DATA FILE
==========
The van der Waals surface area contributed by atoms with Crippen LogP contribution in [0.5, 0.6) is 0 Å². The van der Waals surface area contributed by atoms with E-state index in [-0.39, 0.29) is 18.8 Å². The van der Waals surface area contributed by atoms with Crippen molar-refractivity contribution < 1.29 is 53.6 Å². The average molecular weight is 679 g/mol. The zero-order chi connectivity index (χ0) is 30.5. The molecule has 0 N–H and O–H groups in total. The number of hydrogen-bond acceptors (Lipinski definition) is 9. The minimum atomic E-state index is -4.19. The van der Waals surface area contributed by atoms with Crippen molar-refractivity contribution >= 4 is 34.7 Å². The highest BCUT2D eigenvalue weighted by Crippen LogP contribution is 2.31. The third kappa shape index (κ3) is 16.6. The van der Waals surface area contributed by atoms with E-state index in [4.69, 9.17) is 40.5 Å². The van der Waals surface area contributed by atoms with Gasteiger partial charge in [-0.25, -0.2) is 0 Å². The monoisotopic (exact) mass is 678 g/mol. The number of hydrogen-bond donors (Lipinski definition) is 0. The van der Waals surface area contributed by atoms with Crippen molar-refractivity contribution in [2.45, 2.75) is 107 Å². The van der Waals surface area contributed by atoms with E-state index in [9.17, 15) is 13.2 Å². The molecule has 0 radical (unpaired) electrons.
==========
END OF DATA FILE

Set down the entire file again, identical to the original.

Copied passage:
The van der Waals surface area contributed by atoms with Crippen LogP contribution in [0.5, 0.6) is 0 Å². The van der Waals surface area contributed by atoms with E-state index in [-0.39, 0.29) is 18.8 Å². The van der Waals surface area contributed by atoms with Crippen molar-refractivity contribution < 1.29 is 53.6 Å². The average molecular weight is 679 g/mol. The zero-order chi connectivity index (χ0) is 30.5. The molecule has 0 N–H and O–H groups in total. The number of hydrogen-bond acceptors (Lipinski definition) is 9. The minimum atomic E-state index is -4.19. The van der Waals surface area contributed by atoms with Crippen molar-refractivity contribution >= 4 is 34.7 Å². The highest BCUT2D eigenvalue weighted by Crippen LogP contribution is 2.31. The third kappa shape index (κ3) is 16.6. The van der Waals surface area contributed by atoms with E-state index in [4.69, 9.17) is 40.5 Å². The van der Waals surface area contributed by atoms with Gasteiger partial charge in [-0.25, -0.2) is 0 Å². The monoisotopic (exact) mass is 678 g/mol. The number of hydrogen-bond donors (Lipinski definition) is 0. The van der Waals surface area contributed by atoms with Crippen molar-refractivity contribution in [2.45, 2.75) is 107 Å². The van der Waals surface area contributed by atoms with E-state index in [9.17, 15) is 13.2 Å². The molecule has 0 radical (unpaired) electrons.